In this two-person musical improv show, performers Tara DeFrancisco and Rance Rizzutto invent an opening number based on an audience suggestion, then use that as a springboard for a handful of semirelated scenes, each of which culminates in an improvised duet. DeFrancisco is the bolder and brassier of the two, playing ditzes, bros, and new-age types with equal aplomb; the more patient and workmanlike Rizzutto undertakes the tasks of setting her up and making it all cohere. The show isn't pee-your-pants funny, but the duo has an easy and engaging platonic chemistry, and unlike many other musical improvisers I've seen, they can carry a tune and rhyme on the fly. The highly hummable melodies are supplied by piano accompanist Dave Asher. —Zac Thompson $14
Seven strapping men in swashbuckler shirts improvise a two-act Shakespearean play based on a title suggested by the audience. At the show I saw, "The Taming of the Jew" inspired the Bard's usual themes (religion, family, betrayal) and plot devices (murders, disguises, fortunes gained/lost) as well as an uncomfortably funny circumcision. Director-performer Blaine Swen, a veteran of long-form Shakespearean improv who swears they don't conspire during the intermission, has assembled a vigorous ensemble of actors and proven improvisers. Their experience doing Shakespeare flowers in the language: they relish iambic dialogue, execute perfectly timed asides, occasionally utter rhyming couplets (some hilariously forced: "Let us be quick-sa, and get to the bar mitzvah!"), and drop parodic phrases ("scurvenous knave," "midfortnight report") and well-placed anachronisms (the bar mitzvah had a DJ). Even the ending echoed the real plays: story lines resolved tidily—and uproariously. —Ryan Hubbard $14http://www.improvisedshakespeare.com/
One of iO's best ensembles, with a different opening team each week. $14
A double bill of late night improv. $5
In a city awash in improv and sketch comedy, it's heartening to find there are still performers out there eager and able to produce new variations within these well-worn genres. Not all of the pieces in this revue directed by improv virtuosos TJ Jagodowski and David Pasquesi are laugh-out-loud funny—though most are—but even when bits miss their mark it's because the actors are trying something difficult or new—an eccentric character, a divergent point of view. The title refers to what sets this show apart most: the performers are undressed metaphorically, displaying a vulnerability that's too rarely seen in contemporary comedy, where feelings are more often cloaked or beside the point entirely. The result is a show that not only entertains and edifies, but leaves the audience feeling lighter and less burdened. —Jack Helbig $20, $12 students
David Pasquesi and TJ Jagodowski have been doing a long-form improv show called TJ & Dave together, off and on, for 12 years. The two of them get onstage at iO and look at each other for a while until something inscrutable is triggered and they start improvising. It's like that moment in Tombstone where the Earp brothers and Doc Holliday are facing down the Clanton gang and everybody's tense but nobody knows what to do until Val Kilmer's Doc catches Billy Clanton's eye and winks at him and all hell breaks loose. Only Pasquesi and Jagodowski don't shoot each other to death. Instead they construct a series of scenes, often characterized by a quiet, cracked ordinariness, from which a quiet, cracked coherence often emerges.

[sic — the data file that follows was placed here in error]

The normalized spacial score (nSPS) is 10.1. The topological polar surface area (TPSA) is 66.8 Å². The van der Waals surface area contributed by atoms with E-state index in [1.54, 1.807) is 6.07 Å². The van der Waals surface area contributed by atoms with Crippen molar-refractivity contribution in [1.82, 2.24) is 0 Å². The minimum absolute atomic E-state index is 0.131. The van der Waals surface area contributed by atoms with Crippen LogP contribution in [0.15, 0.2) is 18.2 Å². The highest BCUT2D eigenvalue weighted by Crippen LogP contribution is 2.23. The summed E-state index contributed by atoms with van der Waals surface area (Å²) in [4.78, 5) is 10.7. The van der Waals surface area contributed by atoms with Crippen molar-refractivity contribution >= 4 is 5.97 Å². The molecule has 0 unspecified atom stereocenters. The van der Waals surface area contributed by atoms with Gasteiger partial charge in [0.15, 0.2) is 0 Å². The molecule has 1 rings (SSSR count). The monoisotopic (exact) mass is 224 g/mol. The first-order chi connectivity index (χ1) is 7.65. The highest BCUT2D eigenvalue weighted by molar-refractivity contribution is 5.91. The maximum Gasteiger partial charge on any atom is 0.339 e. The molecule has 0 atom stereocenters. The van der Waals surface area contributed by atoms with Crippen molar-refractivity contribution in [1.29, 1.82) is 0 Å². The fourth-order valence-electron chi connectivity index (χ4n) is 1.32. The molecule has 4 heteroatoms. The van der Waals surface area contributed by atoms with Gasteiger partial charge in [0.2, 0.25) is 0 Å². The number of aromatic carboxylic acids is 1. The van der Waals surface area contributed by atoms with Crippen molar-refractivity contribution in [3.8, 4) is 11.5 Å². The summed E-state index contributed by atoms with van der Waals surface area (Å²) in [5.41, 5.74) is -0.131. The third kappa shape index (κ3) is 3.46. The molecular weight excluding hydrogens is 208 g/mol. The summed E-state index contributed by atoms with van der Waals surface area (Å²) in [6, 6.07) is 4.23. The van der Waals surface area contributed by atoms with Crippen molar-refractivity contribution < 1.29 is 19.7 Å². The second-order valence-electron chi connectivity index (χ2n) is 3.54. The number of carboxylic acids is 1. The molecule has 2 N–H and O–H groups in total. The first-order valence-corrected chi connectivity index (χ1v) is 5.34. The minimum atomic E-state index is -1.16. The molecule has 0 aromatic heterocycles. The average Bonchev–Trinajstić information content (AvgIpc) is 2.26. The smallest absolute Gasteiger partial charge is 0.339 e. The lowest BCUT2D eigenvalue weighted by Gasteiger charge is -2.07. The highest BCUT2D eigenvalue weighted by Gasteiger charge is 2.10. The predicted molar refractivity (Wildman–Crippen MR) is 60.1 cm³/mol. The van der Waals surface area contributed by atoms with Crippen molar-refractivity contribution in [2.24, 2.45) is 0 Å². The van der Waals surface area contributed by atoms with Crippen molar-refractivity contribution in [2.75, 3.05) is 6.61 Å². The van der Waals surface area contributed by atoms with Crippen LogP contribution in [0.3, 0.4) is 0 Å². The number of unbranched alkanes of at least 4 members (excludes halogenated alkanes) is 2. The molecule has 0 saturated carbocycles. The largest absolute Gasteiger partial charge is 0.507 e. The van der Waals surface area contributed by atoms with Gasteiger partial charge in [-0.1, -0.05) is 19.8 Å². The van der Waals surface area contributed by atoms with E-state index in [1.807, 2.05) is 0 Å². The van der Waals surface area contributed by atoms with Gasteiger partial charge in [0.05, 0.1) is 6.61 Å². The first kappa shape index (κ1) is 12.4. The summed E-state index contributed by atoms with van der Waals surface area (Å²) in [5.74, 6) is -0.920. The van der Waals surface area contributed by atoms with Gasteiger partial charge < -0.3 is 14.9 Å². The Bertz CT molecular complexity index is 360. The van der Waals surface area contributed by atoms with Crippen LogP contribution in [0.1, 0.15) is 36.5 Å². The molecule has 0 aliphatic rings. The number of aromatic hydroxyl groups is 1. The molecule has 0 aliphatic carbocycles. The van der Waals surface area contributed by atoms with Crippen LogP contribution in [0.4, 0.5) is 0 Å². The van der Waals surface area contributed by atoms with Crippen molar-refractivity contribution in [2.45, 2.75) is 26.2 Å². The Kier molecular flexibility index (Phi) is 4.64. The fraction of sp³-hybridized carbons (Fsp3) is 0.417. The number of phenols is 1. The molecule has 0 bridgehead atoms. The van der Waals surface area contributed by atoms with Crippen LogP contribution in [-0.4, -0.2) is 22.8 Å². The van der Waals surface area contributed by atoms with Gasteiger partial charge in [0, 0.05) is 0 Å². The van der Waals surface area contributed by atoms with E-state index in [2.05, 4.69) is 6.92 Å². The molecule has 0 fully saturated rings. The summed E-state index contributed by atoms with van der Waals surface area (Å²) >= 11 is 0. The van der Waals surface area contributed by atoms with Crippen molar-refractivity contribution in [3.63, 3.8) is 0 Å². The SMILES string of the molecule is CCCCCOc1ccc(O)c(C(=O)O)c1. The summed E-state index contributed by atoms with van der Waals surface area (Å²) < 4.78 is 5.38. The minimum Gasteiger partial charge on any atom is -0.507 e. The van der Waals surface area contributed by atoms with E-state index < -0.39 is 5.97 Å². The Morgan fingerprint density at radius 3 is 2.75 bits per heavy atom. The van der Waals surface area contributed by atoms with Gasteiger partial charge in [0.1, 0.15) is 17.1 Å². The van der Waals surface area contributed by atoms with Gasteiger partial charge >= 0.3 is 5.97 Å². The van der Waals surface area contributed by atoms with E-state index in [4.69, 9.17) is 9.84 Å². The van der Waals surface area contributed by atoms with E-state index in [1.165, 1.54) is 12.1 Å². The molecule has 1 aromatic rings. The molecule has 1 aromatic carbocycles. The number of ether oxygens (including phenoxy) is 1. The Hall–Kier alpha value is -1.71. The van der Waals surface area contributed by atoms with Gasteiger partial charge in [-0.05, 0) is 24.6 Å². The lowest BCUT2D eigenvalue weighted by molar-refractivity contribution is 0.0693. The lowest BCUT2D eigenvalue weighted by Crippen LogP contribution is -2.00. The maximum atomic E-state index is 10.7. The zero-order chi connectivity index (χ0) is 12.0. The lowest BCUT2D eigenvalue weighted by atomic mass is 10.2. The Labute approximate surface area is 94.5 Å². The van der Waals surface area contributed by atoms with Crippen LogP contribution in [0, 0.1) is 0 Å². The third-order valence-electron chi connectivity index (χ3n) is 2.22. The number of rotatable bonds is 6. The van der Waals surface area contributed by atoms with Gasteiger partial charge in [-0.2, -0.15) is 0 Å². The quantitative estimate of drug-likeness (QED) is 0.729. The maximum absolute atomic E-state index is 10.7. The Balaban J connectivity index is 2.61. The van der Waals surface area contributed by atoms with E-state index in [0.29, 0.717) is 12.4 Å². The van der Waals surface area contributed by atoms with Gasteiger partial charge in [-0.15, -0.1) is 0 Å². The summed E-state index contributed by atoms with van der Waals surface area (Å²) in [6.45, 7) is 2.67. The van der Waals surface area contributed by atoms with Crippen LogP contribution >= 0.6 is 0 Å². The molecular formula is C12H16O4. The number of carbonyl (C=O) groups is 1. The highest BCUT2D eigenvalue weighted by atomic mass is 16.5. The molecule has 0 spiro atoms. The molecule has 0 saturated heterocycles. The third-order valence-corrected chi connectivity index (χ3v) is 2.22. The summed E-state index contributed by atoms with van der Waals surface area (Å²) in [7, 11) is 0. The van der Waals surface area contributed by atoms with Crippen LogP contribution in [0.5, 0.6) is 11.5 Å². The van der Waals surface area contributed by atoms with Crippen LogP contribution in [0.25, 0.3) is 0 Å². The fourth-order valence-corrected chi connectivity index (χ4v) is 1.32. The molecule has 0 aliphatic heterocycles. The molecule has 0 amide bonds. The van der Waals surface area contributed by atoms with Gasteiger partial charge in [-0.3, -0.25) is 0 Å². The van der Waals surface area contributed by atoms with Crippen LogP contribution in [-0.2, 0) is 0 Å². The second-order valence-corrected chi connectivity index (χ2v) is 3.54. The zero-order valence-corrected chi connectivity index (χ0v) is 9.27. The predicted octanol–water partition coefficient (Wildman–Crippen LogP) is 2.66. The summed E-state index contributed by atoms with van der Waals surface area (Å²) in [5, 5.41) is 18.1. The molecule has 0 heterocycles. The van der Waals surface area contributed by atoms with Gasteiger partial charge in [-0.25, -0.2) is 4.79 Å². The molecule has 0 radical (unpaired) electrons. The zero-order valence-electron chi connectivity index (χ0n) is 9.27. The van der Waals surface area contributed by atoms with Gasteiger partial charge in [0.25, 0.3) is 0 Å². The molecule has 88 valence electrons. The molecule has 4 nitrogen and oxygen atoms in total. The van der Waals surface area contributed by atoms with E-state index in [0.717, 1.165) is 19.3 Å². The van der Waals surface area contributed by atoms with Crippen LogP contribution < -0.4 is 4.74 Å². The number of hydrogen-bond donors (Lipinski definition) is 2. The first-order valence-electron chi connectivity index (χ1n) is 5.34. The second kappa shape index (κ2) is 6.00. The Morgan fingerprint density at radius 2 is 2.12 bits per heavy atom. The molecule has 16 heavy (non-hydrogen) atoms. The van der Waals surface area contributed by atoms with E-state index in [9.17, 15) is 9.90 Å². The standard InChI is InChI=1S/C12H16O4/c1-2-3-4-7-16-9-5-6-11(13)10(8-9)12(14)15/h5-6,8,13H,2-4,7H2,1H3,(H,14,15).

Now that iO has moved into a huge new complex on Kingsbury Street, Jagodowski and Pasquesi have been granted their own space and started a company called the Mission Theater, which just opened its first revue, Trap.
Codirected by the founders, Trap seems designed to recall the Second City of the early 60s—that classic era before the institution in Old Town brightened up its shows with higher tech, louder music, and more Belushi-style freneticism. The seven cast members dress rather funereally, in black business attire. They perform on a small stage, bare except for two doors, an unglazed window, and some chairs. Though Ed Smaron provides music for the 24 sketches, it's mostly unobtrusive. The pace is relatively unhurried. And the material is almost perversely lacking in topical immediacy. Not a single Rahm bomb did I hear. "Let's tackle the small things," goes one song, and that seems to be the philosophy overall. The captain of a nuclear submarine worries about having to leave his car parked in a lot for three months. A young woman attempts to bond with her boyfriend's implacable mother. Things get very dark at times, as when a waitress befriends the wrong regular, a son pours venom into his father's ear, or—particularly—when a combat veteran gets too specific about what he did in the war. (Another song: "Not everything's gonna be all right.") But even the creepy bits tend to invoke a quiet, cracked ordinariness.
The style takes some getting used to. Come prepared not to laugh at every third word. Like TJ & Dave, Trap is built to reward patience. —Tony Adler$20
Improv teams use an audience suggestion to create interweaving story lines that result in a connected long-form narrative. $5-$14, Wednesdays free
Like many of us, Ted Geisel felt unfulfilled by his day job. Does it matter that, as Dr. Seuss, Geisel produced some of the world's most beloved picture books and introduced generations of children to the pleasures of reading? For the sake of his young audience, Dr. Seuss had to keep his drawings simple and his color palette limited. But before he'd gone to work as a commercial illustrator, Geisel had trained as a fine artist. So late at night, he painted. He experimented with color and style and more adult themes. He hung his "midnight paintings" in his house in La Jolla, California, but didn't want them released into the world while he was still alive. Continue reading >>